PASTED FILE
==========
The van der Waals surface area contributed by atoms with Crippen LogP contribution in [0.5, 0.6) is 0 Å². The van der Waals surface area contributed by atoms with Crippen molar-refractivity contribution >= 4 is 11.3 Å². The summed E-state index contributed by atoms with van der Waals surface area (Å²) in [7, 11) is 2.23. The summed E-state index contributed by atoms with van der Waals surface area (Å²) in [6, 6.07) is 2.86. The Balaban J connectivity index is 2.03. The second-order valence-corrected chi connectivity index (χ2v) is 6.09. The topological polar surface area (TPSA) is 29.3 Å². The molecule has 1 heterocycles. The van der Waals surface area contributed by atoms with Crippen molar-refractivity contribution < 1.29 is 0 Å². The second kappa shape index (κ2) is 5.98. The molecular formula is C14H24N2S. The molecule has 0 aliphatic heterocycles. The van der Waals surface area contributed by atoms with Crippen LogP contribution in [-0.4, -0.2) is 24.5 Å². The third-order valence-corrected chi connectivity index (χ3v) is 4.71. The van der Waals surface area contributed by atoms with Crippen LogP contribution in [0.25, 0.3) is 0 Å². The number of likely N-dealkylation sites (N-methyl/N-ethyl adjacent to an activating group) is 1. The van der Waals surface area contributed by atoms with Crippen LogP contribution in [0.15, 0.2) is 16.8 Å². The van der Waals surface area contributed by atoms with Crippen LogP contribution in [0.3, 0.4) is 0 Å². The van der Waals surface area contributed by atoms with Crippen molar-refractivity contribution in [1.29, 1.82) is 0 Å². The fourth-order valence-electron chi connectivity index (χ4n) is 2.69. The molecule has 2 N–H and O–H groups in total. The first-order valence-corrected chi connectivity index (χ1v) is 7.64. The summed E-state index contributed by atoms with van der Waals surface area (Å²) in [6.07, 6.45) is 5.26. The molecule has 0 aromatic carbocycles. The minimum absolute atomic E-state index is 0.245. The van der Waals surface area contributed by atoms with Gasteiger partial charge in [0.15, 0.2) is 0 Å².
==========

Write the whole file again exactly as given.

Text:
The van der Waals surface area contributed by atoms with Crippen LogP contribution in [0.5, 0.6) is 0 Å². The van der Waals surface area contributed by atoms with Crippen molar-refractivity contribution >= 4 is 11.3 Å². The summed E-state index contributed by atoms with van der Waals surface area (Å²) in [7, 11) is 2.23. The summed E-state index contributed by atoms with van der Waals surface area (Å²) in [6, 6.07) is 2.86. The Balaban J connectivity index is 2.03. The second-order valence-corrected chi connectivity index (χ2v) is 6.09. The topological polar surface area (TPSA) is 29.3 Å². The molecule has 1 heterocycles. The van der Waals surface area contributed by atoms with Crippen molar-refractivity contribution < 1.29 is 0 Å². The second kappa shape index (κ2) is 5.98. The molecular formula is C14H24N2S. The molecule has 0 aliphatic heterocycles. The van der Waals surface area contributed by atoms with Crippen LogP contribution in [-0.4, -0.2) is 24.5 Å². The third-order valence-corrected chi connectivity index (χ3v) is 4.71. The van der Waals surface area contributed by atoms with Crippen LogP contribution in [0.25, 0.3) is 0 Å². The number of likely N-dealkylation sites (N-methyl/N-ethyl adjacent to an activating group) is 1. The van der Waals surface area contributed by atoms with Crippen LogP contribution in [0.15, 0.2) is 16.8 Å². The van der Waals surface area contributed by atoms with Crippen LogP contribution in [0.3, 0.4) is 0 Å². The van der Waals surface area contributed by atoms with Crippen molar-refractivity contribution in [1.29, 1.82) is 0 Å². The fourth-order valence-electron chi connectivity index (χ4n) is 2.69. The molecule has 2 N–H and O–H groups in total. The first-order valence-corrected chi connectivity index (χ1v) is 7.64. The summed E-state index contributed by atoms with van der Waals surface area (Å²) in [6.07, 6.45) is 5.26. The molecule has 0 aromatic carbocycles. The minimum absolute atomic E-state index is 0.245. The van der Waals surface area contributed by atoms with Gasteiger partial charge in [0.15, 0.2) is 0 Å².